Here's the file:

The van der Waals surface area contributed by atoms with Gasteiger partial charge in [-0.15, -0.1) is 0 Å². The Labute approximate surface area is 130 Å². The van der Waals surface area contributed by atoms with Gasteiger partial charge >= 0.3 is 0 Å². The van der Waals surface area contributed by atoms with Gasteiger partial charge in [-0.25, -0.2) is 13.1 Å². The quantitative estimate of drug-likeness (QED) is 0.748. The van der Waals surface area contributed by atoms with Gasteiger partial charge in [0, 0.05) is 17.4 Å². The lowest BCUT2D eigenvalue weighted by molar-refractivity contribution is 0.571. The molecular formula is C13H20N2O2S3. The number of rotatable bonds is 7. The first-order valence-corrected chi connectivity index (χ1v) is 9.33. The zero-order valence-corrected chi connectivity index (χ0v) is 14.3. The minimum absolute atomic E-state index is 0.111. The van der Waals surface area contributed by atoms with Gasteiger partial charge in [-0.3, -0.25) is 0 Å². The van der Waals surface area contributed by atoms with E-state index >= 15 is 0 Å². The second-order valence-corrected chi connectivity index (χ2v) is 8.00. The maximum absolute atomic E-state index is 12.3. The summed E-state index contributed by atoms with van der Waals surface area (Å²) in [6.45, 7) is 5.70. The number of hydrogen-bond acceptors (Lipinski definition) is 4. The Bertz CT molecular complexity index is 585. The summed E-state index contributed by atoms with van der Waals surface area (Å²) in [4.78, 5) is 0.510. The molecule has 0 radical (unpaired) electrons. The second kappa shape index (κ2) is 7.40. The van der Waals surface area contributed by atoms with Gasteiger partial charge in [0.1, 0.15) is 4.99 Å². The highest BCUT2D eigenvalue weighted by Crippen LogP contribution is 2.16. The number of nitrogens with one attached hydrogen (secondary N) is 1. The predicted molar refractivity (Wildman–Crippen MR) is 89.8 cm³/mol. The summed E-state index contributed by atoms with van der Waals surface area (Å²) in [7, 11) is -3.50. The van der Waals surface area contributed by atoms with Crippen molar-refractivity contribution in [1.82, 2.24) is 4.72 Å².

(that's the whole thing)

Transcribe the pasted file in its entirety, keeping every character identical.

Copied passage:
The van der Waals surface area contributed by atoms with Gasteiger partial charge in [-0.15, -0.1) is 0 Å². The Labute approximate surface area is 130 Å². The van der Waals surface area contributed by atoms with Gasteiger partial charge >= 0.3 is 0 Å². The van der Waals surface area contributed by atoms with Gasteiger partial charge in [-0.25, -0.2) is 13.1 Å². The quantitative estimate of drug-likeness (QED) is 0.748. The van der Waals surface area contributed by atoms with Gasteiger partial charge in [0, 0.05) is 17.4 Å². The lowest BCUT2D eigenvalue weighted by molar-refractivity contribution is 0.571. The molecular formula is C13H20N2O2S3. The number of rotatable bonds is 7. The first-order valence-corrected chi connectivity index (χ1v) is 9.33. The zero-order valence-corrected chi connectivity index (χ0v) is 14.3. The minimum absolute atomic E-state index is 0.111. The van der Waals surface area contributed by atoms with Gasteiger partial charge in [-0.3, -0.25) is 0 Å². The van der Waals surface area contributed by atoms with E-state index >= 15 is 0 Å². The second-order valence-corrected chi connectivity index (χ2v) is 8.00. The maximum absolute atomic E-state index is 12.3. The summed E-state index contributed by atoms with van der Waals surface area (Å²) in [6.45, 7) is 5.70. The number of hydrogen-bond acceptors (Lipinski definition) is 4. The Bertz CT molecular complexity index is 585. The summed E-state index contributed by atoms with van der Waals surface area (Å²) in [4.78, 5) is 0.510. The molecule has 0 radical (unpaired) electrons. The second kappa shape index (κ2) is 7.40. The van der Waals surface area contributed by atoms with Gasteiger partial charge in [0.1, 0.15) is 4.99 Å². The highest BCUT2D eigenvalue weighted by Crippen LogP contribution is 2.16. The number of nitrogens with one attached hydrogen (secondary N) is 1. The predicted molar refractivity (Wildman–Crippen MR) is 89.8 cm³/mol. The summed E-state index contributed by atoms with van der Waals surface area (Å²) in [7, 11) is -3.50. The van der Waals surface area contributed by atoms with Crippen molar-refractivity contribution in [1.82, 2.24) is 4.72 Å².